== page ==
The wound site should be cleaned and the surrounding skin should be dry. Hyalofill is placed onto the surface of the wound and covered with a sterile secondary dressing. In the authors’ practice, a secondary foam dressing has been used for the diabetic foot.

The interval between dressing changes will depend on the amount of exudate produced and the stage of wound healing. In the authors’ practice, it is standard to lift the secondary dressing daily to assess progress in the wound. Ideally, Hyalofill should be applied every three days to maintain an HA-rich tissue interface, although in an outpatient setting a weekly change may be appropriate. When changing the wound dressing, residual Hyalofill is easily removed by irrigating the wound with sterile saline.

Clinical evidence on Hyalofill
Recent studies have shown that pre-treatment of full-thickness wounds with an esterified HA results in a better organised dermis and vascularity, with evidence of angiogenesis (Navsaria et al, 1998).

In a recent randomised controlled study,  HYAFF was used in patients with diabetes and indolent neuropathic ulcers (Foster et al, 1999). Of 30 patients in the study, 15 received HYAFF plus standard treatment (active group), and 15 received standard treatment alone (control). In the active group, there were 13 ulcers with sinuses and 13 with bone exposed. In the control group, there were 9 ulcers with sinuses and 9 with bone exposed. In the active group 12 of the 13 sinuses healed compared with only 1 of 9 in the control group (P<0.01). In the active group, 10 of the 15 ulcers healed, compared with 3 of 15 in the control group (P<0.05). Thus, HYAFFapplication resulted in a higher degree of closure of sinuses and improved healing of indolent neuropathic ulcers.

Hyalofill is now available in the UK. Although evidence on its use in diabetic foot lesions is limited and more research is needed, early clinical experience suggests that it may prove useful for the treatment of ulcers complicated by sinuses and fistulae, and deep exudating wounds.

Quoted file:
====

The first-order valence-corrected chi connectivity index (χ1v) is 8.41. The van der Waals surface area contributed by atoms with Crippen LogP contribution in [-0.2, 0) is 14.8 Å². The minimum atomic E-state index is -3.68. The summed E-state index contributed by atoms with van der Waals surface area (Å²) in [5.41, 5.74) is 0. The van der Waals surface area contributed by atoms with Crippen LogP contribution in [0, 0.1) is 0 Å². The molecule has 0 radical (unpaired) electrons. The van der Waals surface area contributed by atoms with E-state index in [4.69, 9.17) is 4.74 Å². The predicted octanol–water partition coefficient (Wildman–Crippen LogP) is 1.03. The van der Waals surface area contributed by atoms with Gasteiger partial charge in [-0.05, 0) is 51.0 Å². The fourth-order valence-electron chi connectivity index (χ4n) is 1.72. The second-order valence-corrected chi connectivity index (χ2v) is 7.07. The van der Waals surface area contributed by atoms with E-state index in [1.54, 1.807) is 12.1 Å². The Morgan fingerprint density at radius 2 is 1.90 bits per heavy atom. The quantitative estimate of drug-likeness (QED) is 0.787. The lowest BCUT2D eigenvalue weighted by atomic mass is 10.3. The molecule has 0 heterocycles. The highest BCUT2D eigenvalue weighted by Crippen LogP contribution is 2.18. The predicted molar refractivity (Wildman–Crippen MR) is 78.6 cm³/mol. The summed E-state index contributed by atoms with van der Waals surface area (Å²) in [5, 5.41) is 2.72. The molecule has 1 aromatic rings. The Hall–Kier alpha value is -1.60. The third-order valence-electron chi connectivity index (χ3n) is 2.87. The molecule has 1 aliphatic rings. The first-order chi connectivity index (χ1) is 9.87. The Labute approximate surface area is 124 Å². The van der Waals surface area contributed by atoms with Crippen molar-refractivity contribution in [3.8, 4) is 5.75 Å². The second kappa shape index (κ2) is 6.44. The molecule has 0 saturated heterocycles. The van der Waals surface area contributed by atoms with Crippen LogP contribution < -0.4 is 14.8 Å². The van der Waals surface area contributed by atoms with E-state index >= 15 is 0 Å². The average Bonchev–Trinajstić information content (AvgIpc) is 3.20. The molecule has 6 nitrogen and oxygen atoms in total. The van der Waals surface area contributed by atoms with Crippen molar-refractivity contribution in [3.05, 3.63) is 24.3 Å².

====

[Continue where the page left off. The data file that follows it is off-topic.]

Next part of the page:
Hyalofill and HYAFF are registered trademarks of Fidia Advance Biopolymers srl. E.R. Squibb, ConvaTec are licensed users.

Chen WYJ, Abatangelo G (1999) Functions of hyaluronan in wound repair. Wound Repair and Regeneration 7: 79–89
Fienberg RN, Beebe DC (1983) Hyaluronate in vasculogenesis. Science 220: 1177–9
Foster AM, Bates M, Doxford M, Edmonds ME (1999) The treatment of indolent neuropathic ulceration of the diabetic foot with Hyaff. Diabetic Medicine 16: S94
Navsaria HA, Harris P, Dona M, Bigon E, Duca M (1998) Hyalofill significantly improves the take rates of cultured keratinocytes. Poster at European Tissue Repair Society Meeting (August 1998)
Ortonne JP (1996) A controlled study of the activity of hyaluronic acid in the treatment of venous leg ulcers. Journal of Dermatological Treatment 7: 75–81
West DC, Hampsom LN, Arnold F, Kumar S (1985) Angiogenesis induced by degradation products of hyaluronic acid. Science 228: 1324–6